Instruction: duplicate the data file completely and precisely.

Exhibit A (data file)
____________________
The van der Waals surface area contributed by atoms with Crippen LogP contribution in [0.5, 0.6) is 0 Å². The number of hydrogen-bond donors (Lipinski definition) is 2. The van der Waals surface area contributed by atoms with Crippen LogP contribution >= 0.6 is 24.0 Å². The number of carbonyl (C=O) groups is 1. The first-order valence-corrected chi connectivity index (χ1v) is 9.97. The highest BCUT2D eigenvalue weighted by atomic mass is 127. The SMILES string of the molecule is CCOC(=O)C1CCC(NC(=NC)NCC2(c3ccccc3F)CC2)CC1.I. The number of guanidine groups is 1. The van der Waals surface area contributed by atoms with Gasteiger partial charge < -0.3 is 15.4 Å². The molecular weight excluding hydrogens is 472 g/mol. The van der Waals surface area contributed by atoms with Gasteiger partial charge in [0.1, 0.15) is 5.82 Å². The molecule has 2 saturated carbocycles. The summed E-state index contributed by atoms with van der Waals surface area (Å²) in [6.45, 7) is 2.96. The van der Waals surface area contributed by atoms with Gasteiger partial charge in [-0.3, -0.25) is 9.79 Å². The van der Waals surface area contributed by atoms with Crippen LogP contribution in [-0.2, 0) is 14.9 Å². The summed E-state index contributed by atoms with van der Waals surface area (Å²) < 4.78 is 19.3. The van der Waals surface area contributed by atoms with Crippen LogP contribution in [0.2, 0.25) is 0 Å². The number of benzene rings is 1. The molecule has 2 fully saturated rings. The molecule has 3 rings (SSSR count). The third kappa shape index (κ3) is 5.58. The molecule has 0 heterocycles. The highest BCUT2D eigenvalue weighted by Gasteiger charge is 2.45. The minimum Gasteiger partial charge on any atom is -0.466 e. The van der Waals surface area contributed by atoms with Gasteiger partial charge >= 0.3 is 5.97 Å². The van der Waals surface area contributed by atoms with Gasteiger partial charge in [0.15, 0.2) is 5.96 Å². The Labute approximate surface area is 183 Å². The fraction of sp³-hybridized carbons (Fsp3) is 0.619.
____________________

The van der Waals surface area contributed by atoms with Crippen LogP contribution in [0.5, 0.6) is 0 Å². The number of hydrogen-bond donors (Lipinski definition) is 2. The van der Waals surface area contributed by atoms with Crippen LogP contribution >= 0.6 is 24.0 Å². The number of carbonyl (C=O) groups is 1. The first-order valence-corrected chi connectivity index (χ1v) is 9.97. The highest BCUT2D eigenvalue weighted by atomic mass is 127. The SMILES string of the molecule is CCOC(=O)C1CCC(NC(=NC)NCC2(c3ccccc3F)CC2)CC1.I. The number of guanidine groups is 1. The van der Waals surface area contributed by atoms with Gasteiger partial charge < -0.3 is 15.4 Å². The molecular weight excluding hydrogens is 472 g/mol. The van der Waals surface area contributed by atoms with Gasteiger partial charge in [0.1, 0.15) is 5.82 Å². The molecule has 2 saturated carbocycles. The summed E-state index contributed by atoms with van der Waals surface area (Å²) in [6.45, 7) is 2.96. The van der Waals surface area contributed by atoms with Gasteiger partial charge in [-0.3, -0.25) is 9.79 Å². The van der Waals surface area contributed by atoms with Crippen LogP contribution in [-0.2, 0) is 14.9 Å². The summed E-state index contributed by atoms with van der Waals surface area (Å²) < 4.78 is 19.3. The van der Waals surface area contributed by atoms with Crippen LogP contribution in [0.2, 0.25) is 0 Å². The number of benzene rings is 1. The molecule has 2 fully saturated rings. The molecule has 3 rings (SSSR count). The third kappa shape index (κ3) is 5.58. The molecule has 0 heterocycles. The highest BCUT2D eigenvalue weighted by Gasteiger charge is 2.45. The minimum Gasteiger partial charge on any atom is -0.466 e. The van der Waals surface area contributed by atoms with Gasteiger partial charge >= 0.3 is 5.97 Å². The van der Waals surface area contributed by atoms with Gasteiger partial charge in [0.15, 0.2) is 5.96 Å². The Labute approximate surface area is 183 Å². The fraction of sp³-hybridized carbons (Fsp3) is 0.619.